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“…something’s not working.”

Defense Secretary Chuck Hagel, who was in Hawaii, called the shooting (@ Ft. Hood, yesterday) “a terrible tragedy.”

Asked about security improvements to prevent more shootings on U.S. military bases, Hagel said, “Obviously, when we have these kinds of tragedies on our bases, something’s not working.” (New York Daily News)


I know, I’m a civilian with no military experience.  The closest I come by it is a fraternal grandfather who was a Marine prior to WWI.  And walking into the Army ROTC office in college.  The guy-behind-the-desk there asked me to walk back and forth, noted my leg disability, and stated “You can’t march – we can’t use you.”

BUT I greatly respect this Nation’s military, past and present.  And I support them to the best of my ability.

And so I’m confounded as to why, when we are in The Global War On Terror Overseas Contingency Operation Countering Violent Extremism that those uniformed military forces who are duly qualified are not allowed and encouraged to carry weapons anywhere they might encounter hostile action?

‘They’ are turning our military men and women into a target-rich environment, incapable of responding in kind to a threat.  How wrong is THAT?

Our people are sitting ducks – in uniforms!

Isn’t this both ironic and dangerous?

Mr. President/Secretary Hagel – PLEASE allow our people to defend themselves.  (Look to whom I’m appealing, the same folks who call the first Ft. Hood shooting ‘workplace violence’ (wherein the guy was yelling Allahu Akhbar while murdering people!), and a President who actively is pursuing policies toward civilian disarmament in his own country!)

Talk about deaf ears…


About guffaw1952

I'm a child of the 50's. libertarian, now medically-retired. I've been a certified firearms trainer, a private investigator, and worked for a major credit card company for almost 22 years. I am a proud NRA Life Member. I am a limited-government, free-market capitalist, who believes in the U.S. Constitution and the Rule of Law.


12 thoughts on ““…something’s not working.”

  1. Since Anchorage is a city with a very large military population (Joint Base Elmendorf-Richardson), we’re aware of the Air Force requirement that any personnel with firearms must not only register them with the Base Armorer, but must also keep them in said armory, on-base, even if they live off-base in their own houses.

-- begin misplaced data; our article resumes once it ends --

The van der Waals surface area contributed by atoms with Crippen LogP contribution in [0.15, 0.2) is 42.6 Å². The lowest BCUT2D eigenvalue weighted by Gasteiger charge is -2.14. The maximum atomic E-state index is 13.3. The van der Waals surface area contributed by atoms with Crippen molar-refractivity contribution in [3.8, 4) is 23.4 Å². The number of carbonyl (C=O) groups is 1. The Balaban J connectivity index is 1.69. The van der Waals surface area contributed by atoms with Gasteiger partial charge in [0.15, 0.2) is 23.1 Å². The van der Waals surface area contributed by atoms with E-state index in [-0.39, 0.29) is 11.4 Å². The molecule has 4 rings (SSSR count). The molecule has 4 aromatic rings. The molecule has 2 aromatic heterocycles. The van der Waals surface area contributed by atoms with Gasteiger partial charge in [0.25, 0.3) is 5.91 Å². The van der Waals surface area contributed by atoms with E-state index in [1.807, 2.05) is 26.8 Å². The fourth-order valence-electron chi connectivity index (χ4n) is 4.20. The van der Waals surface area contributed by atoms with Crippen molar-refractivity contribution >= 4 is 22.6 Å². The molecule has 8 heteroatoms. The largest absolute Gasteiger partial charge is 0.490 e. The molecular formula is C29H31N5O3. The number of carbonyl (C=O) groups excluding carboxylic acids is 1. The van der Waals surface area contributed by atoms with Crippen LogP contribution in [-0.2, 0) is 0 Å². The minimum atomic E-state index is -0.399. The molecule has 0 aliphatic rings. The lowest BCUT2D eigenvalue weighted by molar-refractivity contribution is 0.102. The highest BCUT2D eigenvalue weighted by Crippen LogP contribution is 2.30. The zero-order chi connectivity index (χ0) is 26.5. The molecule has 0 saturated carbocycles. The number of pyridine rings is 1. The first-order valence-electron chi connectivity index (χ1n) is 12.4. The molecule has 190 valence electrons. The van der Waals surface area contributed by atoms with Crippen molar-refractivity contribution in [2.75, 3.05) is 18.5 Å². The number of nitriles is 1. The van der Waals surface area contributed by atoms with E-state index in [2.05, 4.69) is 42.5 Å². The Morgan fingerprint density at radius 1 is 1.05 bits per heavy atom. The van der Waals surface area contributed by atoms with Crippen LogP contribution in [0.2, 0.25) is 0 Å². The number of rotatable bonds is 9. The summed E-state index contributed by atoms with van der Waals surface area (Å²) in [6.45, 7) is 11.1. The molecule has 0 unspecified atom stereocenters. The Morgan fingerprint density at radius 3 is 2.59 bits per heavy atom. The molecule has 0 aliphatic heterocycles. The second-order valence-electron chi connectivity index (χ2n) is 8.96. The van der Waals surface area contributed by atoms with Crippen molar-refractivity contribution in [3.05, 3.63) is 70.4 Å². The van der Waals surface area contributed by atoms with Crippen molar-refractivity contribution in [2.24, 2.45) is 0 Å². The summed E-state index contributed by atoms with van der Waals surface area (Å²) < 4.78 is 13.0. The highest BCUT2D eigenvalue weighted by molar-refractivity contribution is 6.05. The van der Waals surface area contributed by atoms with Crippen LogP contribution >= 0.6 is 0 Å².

Any bets on how many ahem illegally-stored firearms are in off-base housing? After all, we’ve inculcated a “don’t ask, don’t tell” mindset by Presidential decree for 20-some years… it’s schadenfreudtastic!

    Posted by Rev. Paul | April 3, 2014, 8:23 am
  2. Military members have generally been unarmed on base for decades. I do not recall a when it was allowed. Memebers in housing are “allowed” to store properly registered, unloaded and secured weapons in housing. Oft post the military is required to follow state law.

    This tragedy again reinforces that each individual is responsible for their own security, 24/7. Military bases generally have much higher percentages of armed security than small towns of similar size and still suffer violent crime. FT Hood was “protected” by Military Police (Army), Department of the Army Police (Civilians) and armed security guards (Civilians) on the entrances to the installation. Even though an officer was able to respond in time to reduce the crime, it was still several minutes to late.

    Posted by Matt | April 3, 2014, 10:20 am
  3. We won’t even mention that soldiers have a little bit of firearms training and – maybe I’m going out on a limb here – could generally be trusted to handle them properly.

    Posted by ProudHillbilly | April 3, 2014, 10:44 am
    • Well, some, anyway.
      That’s why I suggested ‘who are duly qualified’, because most military folks just have a passing familiarity, if they’re lucky. I used to work with a former Navy guy
      who’s M.O.S. had nothing to do with combat. His firearms training was a slideshow, “This is a 1911, this is an M-16”.

      Posted by guffaw1952 | April 3, 2014, 10:52 am
      • That’s the way mine was (RTC Great Lakes, January 1985), with the added instruction to fire in a generally “thataway” direction and a dire warning that our own death would be immediate and painful if the weaponry didn’t remain pointed “thataway” at all times. Range instructors were duly impressed if any of the rounds actually struck targets (even if they were not our own targets), as much a function of old worn-out weapons as general unfamiliarity with same.

        This is why I am always amused by the allegations by mediots of the supposed weapons expertise of every single military vet in existence. Marines maybe, but as for the rest of us not directly in the firearms toting business firearm totery was an ancillary duty at best.

        Posted by Larry | April 3, 2014, 11:09 am
      • Yeah.
        I love the whole ‘only the police and military’ thing – as if they are all experts…

        Posted by guffaw1952 | April 3, 2014, 10:54 pm
  4. In light of the terrible events at Ft. Hood, I am trying to reach as many people as possible who might know a veteran in need. Please check Colonel Mike Grices’ site which is designed for that purpose__

    Posted by gpcox | April 3, 2014, 11:43 am

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